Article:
“Huh.” Maybe that big bend in the river had slowed the water. Or the marshes around the city hill had just filled up like a giant moat. Either might happen and probably did, depending on the wind and the water.
“Any news from the land side?”
Tycho sifted rumor and observation as he scratched his nose. “Nothing new since the trafeld. You know about the false coin?”
“Aye. Bad cess to whoever’s makin’ ‘em.”
“Agreed. More have been found, mostly Platport but one from Chin’mai, if you can believe that.”
Henk’s eyes bulged a little under his thick black eyebrows, then he snorted. “Anyone stupid enough to pass off such bad false coin would be stupid enough to copy coin no one accepts. Chin’mai?”
Tycho raised his right hand. “Maarsrodi hear me, Donwah my witness, I have one from Guill that looks like a Chin’mai coin, but badly made, and it stinks like the others.”
Henk crossed his arms and leaned on the deck-rail, watching the land easing past. “Bagh,” he said at last. “I don’t like this.”
“No one does. A lot of mint mages are going to be busy this winter, or so market talk says.”
Tycho left Henk leaning on the rail and watching the land pass. He needed to sleep, and he’d never yet had a long sea passage that didn’t meet a storm. Sleep in the fair and work in the storm, that was the rule of a koog at sea. He stripped to the shorts and rolled into his hammock, asleep in moments.
The koog stayed close to land, stopping twice for water and provisions, and once to wait out contrary winds. Tycho wanted to be home, but Donwah had her ways and who was he to argue with the ship’s master? As the only passenger he couldn’t blame anyone else for being impatient, unlike some men he knew. And he’d sailed before. He’d have more success teaching a fish to drum-dance than persuading Henk and the men to skip a water stop. Instead he read the letters that had been sent to him at Platport, went over the season’s trade, considered what might be in demand next season based on the state of the lands he’d seen and the market talk, and wondered if the letters of credit from Liambruu would still be under ban next year. If so, it might make some things more difficult and he’d need to see about hiring another heavy cart for goods and coin.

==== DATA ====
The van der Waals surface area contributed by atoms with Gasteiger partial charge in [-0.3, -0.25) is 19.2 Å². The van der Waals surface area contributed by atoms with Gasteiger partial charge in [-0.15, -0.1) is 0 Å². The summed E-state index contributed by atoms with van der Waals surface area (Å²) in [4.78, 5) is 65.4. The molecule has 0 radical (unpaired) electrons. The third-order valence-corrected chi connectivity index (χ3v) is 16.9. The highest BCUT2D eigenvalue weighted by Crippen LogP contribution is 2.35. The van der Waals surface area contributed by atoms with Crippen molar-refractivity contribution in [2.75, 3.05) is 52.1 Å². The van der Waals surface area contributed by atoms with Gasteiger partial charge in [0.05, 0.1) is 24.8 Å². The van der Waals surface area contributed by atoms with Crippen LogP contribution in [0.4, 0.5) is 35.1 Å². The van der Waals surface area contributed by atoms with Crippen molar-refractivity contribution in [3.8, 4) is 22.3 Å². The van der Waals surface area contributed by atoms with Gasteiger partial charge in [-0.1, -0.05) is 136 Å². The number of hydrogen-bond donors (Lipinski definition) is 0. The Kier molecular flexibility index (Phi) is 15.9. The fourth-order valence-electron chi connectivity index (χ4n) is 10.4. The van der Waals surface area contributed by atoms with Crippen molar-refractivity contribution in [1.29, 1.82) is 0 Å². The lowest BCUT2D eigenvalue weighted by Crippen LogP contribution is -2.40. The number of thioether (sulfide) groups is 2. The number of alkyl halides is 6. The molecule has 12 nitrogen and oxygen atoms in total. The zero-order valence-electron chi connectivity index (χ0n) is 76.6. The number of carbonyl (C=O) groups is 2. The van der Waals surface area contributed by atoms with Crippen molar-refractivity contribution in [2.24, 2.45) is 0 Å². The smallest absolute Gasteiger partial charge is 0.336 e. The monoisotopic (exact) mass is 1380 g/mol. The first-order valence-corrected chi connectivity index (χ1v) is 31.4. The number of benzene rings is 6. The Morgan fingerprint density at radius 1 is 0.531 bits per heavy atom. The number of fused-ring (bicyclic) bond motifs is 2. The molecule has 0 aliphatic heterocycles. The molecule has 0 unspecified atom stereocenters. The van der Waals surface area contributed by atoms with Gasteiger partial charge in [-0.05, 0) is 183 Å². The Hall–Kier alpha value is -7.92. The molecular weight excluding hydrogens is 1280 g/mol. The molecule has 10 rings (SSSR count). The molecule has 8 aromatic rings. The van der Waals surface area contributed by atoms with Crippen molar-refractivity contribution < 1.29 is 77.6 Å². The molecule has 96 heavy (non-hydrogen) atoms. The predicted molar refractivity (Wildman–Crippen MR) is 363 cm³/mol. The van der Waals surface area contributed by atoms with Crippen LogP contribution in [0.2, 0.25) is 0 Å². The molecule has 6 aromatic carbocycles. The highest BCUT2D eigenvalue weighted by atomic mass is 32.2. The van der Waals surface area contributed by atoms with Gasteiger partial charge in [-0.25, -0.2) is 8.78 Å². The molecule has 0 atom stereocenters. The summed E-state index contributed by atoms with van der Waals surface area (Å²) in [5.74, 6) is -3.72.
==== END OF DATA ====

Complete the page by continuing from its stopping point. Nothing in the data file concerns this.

Three days out from Rhonari, as they rounded the Great Headland, the wind began pushing them faster and faster, blowing from the west. The sea felt smooth, too smooth, and Tycho joined the crew tying things down and making certain the hatch-locks and sealing spells and caulk looked good, as best he could. They’d reached the one stretch of coast without safe anchorage, and would have to ride the storm in the open water, making those checks triply important. “I’ll check the ballast pump,” he told Henk.
The master looked at him sideways, and for good reason. No one with sense worked on the ballast pump if they could do anything else. Just the miasmas and stench were enough to chase away those in their right minds. Tycho let the sailors make up their own reasons for his willingness to take on such a nasty job, and the only one that did not require the ability to see or use magic. Henk’s broad shoulders rose and fell and he turned his attention to the rigging. Tycho took that as approval and worked his way down two decks, then wiggled through a tight gap between the ballast stone freight and around barrels of something until he found the pumps. They were in the same place on every koog, and he ran his hands over the leathers, pinching them here and there, and tugging a little where they attached to the handles. The leather moved with suppleness, not cracked or stiff, and he did not feel any leaks or holes. The rest of the pump was ready, as best he could tell without light. He didn’t want to risk striking a light unless he had to.
On his way back up, Tycho tugged on the chains holding the barrels, and kicked at some of the stones. They didn’t move. He’d already made certain that his own cargo was secure, and his possessions as well. Should he go on deck, or wait below? On deck, in the bow castle where he’d be out of the way for now. He had a sense that he’d be down below soon enough.